The government will carry out studies on a national minimum wage in cooperation with the European Commission and the International Labour Office.
Christos Malekkides, permanent secretary of the Labour Ministry said the studies will be completed by March 2019 so that a government plan is put in place by November.
His remarks came as the House Labour Committee yesterday began examination of three separate bills submitted by opposition parties — the Greens, Citizens’ Alliance and Elam — proposing a minimum monthly wage of between €1,125 and €1,200 be introduced for all professions.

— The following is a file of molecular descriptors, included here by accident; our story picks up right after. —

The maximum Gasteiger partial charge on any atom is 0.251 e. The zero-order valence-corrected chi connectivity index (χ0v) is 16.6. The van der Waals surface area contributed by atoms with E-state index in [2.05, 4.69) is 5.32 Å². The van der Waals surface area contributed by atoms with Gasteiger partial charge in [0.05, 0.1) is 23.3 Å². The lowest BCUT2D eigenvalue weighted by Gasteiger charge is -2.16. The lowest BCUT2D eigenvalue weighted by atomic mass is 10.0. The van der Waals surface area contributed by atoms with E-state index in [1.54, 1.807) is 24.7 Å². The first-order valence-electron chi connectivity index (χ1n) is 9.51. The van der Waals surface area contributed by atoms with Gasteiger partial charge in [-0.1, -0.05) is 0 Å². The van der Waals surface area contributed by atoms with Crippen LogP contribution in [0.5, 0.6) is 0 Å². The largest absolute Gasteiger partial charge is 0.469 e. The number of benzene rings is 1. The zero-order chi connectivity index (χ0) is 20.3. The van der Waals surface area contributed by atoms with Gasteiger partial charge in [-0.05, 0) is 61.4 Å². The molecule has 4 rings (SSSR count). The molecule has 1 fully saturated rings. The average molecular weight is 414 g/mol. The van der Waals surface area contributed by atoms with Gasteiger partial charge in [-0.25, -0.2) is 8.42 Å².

The minimum wage currently stands at €924 a month, but applies to only a few professions.
Malekkides said the government’s position that for a national minimum wage to be introduced, unemployment must fall below 5%. It currently stands at 7.2%.
Malekkides said that the ministry wants such a scheme to be successful and to contribute to supporting vulnerable groups, without harming the economy.
Trade unions have complained that they are being kept in the dark. PEO general secretary Pambis Kyritsis said the government was encouraging deregulation of the market and said the minimum wage should apply to professions that are not governed by collective agreements and be set through an agreed mechanism.
He and other trade unionists said that the first step should be to safeguard collective agreements.
Employers disagreed saying that salaries should not be set by law.
Labour Committee MPs will revisit the issue before the end of the year amid indications they will support a national minimum wage.